MFA student explores Black identities, communities through dance
"Who are you?" "Who are we?"
Arizona State University MFA dance student Alecea Housworth is examining these questions in her graduate thesis project. She will be presenting her project, “Frameworks of Many into the Creation of One,” on Nov. 17 and 18.
The name of Housworth’s project came from wanting to focus on the many frameworks that go into who we are as people. Housworth began her dance education with a liturgical background before exploring the styles of Afro-Caribbean and contemporary modern as a graduate student in the School of Music, Dance and Theatre. Now, she’s ready to bring all of her identities and styles of dance together.
“All of these different styles have highlighted who I am, but also have impacted the way I see dance,” Housworth said. “So many people like to identify themselves with one particular thing, but I believe there are multiple things that go into the creation of a person.”
The show is approximately one hour long and contains four acts that feature not only Housworth but also the identities and communities of five other ASU dancers in the project: Jadah Neally, Morgan Mars, Morgan Mcneal, Kamilah Gamble and Ja’Ari Char’leea.
“Communities are a very strong reflection of who we are,” Housworth said.
Each dancer brings something only they can bring to the piece, said Housworth, to “highlight the difference in who a Black woman is.”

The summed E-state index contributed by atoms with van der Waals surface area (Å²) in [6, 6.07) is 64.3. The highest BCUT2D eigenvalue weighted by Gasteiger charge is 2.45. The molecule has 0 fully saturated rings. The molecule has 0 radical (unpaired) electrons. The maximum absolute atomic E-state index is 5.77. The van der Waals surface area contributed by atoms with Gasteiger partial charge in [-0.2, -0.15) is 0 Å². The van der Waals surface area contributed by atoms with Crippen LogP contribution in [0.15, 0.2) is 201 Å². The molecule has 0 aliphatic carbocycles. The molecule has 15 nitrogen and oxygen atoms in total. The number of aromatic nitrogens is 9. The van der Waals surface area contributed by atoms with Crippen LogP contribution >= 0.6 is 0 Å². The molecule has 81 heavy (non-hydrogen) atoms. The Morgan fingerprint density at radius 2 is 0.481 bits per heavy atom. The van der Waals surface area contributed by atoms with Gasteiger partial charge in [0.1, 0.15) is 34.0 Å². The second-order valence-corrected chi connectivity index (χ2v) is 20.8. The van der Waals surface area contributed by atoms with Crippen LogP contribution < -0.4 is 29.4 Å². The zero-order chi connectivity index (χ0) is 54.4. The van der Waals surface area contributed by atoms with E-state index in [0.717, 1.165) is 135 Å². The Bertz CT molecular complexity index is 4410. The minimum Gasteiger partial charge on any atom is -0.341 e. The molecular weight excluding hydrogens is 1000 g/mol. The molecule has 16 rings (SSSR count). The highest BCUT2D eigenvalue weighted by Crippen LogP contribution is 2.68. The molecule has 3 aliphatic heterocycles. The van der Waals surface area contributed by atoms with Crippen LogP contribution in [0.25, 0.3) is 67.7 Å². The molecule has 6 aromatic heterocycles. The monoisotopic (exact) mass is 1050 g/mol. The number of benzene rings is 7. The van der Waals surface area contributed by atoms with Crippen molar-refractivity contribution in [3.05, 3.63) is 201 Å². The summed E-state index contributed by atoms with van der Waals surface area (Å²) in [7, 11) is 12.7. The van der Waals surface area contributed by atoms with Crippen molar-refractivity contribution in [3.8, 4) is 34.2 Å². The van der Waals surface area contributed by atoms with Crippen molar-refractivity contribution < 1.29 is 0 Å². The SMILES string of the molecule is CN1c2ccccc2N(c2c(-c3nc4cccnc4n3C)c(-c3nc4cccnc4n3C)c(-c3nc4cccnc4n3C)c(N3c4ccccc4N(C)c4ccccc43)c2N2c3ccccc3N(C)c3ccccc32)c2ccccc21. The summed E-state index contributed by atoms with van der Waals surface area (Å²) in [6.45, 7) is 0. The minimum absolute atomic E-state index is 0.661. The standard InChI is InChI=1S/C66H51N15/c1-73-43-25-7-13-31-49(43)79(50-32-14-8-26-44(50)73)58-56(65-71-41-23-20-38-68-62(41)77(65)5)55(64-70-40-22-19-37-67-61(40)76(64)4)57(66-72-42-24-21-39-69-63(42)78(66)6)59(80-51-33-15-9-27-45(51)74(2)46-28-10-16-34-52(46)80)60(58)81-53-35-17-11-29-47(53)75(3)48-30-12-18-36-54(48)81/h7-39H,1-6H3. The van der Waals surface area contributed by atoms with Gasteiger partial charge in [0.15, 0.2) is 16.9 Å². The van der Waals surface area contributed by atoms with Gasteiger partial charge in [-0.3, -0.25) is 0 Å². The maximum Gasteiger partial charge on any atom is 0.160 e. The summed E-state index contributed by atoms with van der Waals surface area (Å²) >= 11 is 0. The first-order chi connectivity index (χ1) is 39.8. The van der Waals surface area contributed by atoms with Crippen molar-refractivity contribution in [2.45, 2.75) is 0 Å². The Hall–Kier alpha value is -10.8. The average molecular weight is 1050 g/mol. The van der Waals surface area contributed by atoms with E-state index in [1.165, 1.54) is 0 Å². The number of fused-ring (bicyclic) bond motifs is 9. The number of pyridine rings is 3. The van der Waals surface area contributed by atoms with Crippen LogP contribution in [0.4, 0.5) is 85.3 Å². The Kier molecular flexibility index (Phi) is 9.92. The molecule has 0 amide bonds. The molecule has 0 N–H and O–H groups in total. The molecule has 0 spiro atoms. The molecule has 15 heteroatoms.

Housworth said she wanted the project to be a way to ask questions because she understands that dance can open the door to conversations.
At last year’s Spring Dance Fest, Housworth premiered original choreography titled, “Now is the Time.” This piece sought to start conversations and encourage people to fight for equality, change and justice, which are themes in all of Housworth’s works.
“We are honored that we are able to show a piece of Alecea’s identity,” said Mars, a supporting dancer in "Frameworks of Many into the Creation of One.”
The question about identity and the idea for Housworth's thesis came from professors asking her to answer who she is and who she wants to be. Housworth said she started thinking about herself and discovering parts she didn’t know existed before.
“(Housworth) illuminates through her artistry while staying true to her narrative,” said Shola K. Roberts, assistant professor of dance.
Housworth recently traveled to Grenada to perform at Roberts’ international festival, Dance Grenada. Housworth is currently an artist-in-residence at Mirabella, where she teaches weekly dance classes to residents.
After graduation, Housworth said she will continue dancing, teaching dance and providing dance therapy to individuals. She hopes to keep creating works that start conversations and promote positive changes.
“There is a greatness we all hold in ourselves and each other,” Housworth said.
See “Emerging Artists II: Frameworks of Many into the Creation of One” on Nov. 17 and 18 at 7:30 p.m. in the Margaret Gisolo Dance Theatre.
Tickets must be purchased online at the Herberger Institute Box Office.
Written by Benjamin Adelberg